You should observe a few guidelines:

  1. Offer cool water that is at a temperature that is comfortable for you to hold your hand in (i.e. not too cold).
  2. If you horse is a real guzzler, get him to take a few small breaks when drinking.

If you have observed your horse get colicky after a big drink then it would be wise to allow access to water gradually after exercise. But if your horse drinks with no ill effects there is no reason to withhold water following exercise.

Research has also shown that giving slightly salty water (which you can make by adding up to 9 grams of sodium chloride, which is common table salt, per litre to your horse’s water) as the first water your horse has access to, followed by giving access to plain water aids in achieving high fluid intakes and faster rates of rehydration.

Replace electrolytes

When horses sweat they lose large amounts of the electrolyte minerals sodium, chloride and potassium. They also lose smaller amounts of magnesium and calcium. These minerals lost in sweat must be replaced to allow full rehydration and normal sweating and muscle function in subsequent bouts of exercise.

Ensuring that your horse’s requirements for sodium, potassium and chloride are met according to FeedXL and making sure your horse has free access to a salt lick is adequate to ensure electrolyte repletion on a daily basis. Under intense workloads (for example endurance) or when horses are working in very hot and humid conditions you may need to consider using a specially designed electrolyte replacer for horses.

When selecting an electrolyte replacer for your horse, read the label of the available electrolyte supplements carefully. Be wary of products that contain less than 800 grams per kg of actual electrolytes (sodium, potassium, chloride, calcium and magnesium). Some products on the market are more than 50% ‘filler’ (usually dextrose or glucose) which is of little benefit to the horse as part of an electrolyte replacement program. Some glucose is necessary for the effective absorption of sodium, but glucose should represent no more than 10% of an electrolyte supplement.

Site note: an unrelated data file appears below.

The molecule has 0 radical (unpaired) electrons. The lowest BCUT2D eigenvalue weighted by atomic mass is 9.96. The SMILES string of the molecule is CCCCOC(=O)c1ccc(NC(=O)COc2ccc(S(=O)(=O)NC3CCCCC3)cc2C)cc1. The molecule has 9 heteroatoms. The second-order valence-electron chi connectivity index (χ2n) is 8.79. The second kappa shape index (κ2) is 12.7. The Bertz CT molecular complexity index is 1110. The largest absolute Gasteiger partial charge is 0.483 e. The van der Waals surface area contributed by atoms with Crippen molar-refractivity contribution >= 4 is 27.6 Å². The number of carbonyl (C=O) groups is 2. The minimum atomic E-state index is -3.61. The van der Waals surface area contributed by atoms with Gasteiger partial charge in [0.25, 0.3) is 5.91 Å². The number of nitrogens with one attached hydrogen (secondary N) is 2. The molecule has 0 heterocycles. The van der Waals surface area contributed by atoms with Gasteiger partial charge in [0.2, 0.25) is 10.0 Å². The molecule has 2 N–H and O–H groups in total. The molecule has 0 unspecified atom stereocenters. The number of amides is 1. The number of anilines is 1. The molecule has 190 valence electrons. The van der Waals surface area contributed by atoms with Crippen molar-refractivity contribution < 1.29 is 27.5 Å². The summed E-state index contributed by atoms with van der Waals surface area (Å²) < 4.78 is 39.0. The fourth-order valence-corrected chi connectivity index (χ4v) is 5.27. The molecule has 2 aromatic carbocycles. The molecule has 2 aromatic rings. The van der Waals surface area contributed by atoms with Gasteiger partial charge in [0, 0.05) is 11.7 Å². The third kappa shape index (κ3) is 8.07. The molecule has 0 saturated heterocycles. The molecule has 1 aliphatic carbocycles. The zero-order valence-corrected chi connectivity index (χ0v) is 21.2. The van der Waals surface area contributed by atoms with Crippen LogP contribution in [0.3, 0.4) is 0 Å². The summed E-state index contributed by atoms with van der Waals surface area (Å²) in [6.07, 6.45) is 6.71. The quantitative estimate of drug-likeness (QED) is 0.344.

The use of electrolyte replacers is a large and relatively complex topic that deserves a dedicated FeedXL newsletter.

Summary

Failure to replace what a fit horse in moderate to high intensity work uses during a bout of exercise will mean that the horse gradually becomes less and less able to complete the work required of it. Using a digestible cooked grain based feed in the first hour following the completion of exercise will restore muscle glycogen supplies. Feeding a high quality protein supplement like a whey protein concentrate within 15 minutes of the completion of exercise will feed the muscles and allow them to repair and strengthen. Providing access to water, and initially slightly salty water following exercise will allow your horse to rehydrate itself. And finally, ensuring dietary requirements for the electrolyte minerals sodium, chloride and potassium are met according to FeedXL will allow your horse to replenish electrolyte minerals lost during exercise as it eats its normal daily ration.

 

Dr. Nerida Richards is FeedXL’s resident equine nutrition specialist. With a degree in Rural Science, a doctorate degree in equine nutrition and nearly 20 years of full time, on the ground experience in feeding all types of horses Nerida is able to help FeedXL members solve any problem they may come up against with feeding their horses. To learn more about Nerida and to ‘meet’ the rest of the FeedXL team, check out our About Us page here.

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Feeding Horses Before Exercise

The question of whether you should feed a horse before exercise is one that is commonly asked. Most of us were told over and over again by our parents not to swim for 30 minutes after eating or we would get a muscle cramp, so we generally tend to think that eating before exercise is not a wise thing to do. But is this the case for horses? The answer is yes and no…

Empty stomach or full stomach before exercise?

The horse is a monogastric and a continuous grazer, so logic says that a horse’s stomach should never be empty. Having a full stomach is important for the horse as it stops gastric acids from the lower part of the stomach splashing around and irritating the upper sections of the gastrointestinal tract. This acid splash that occurs in horses exercised on an empty stomach is thought to contribute to the development of gastric ulcers.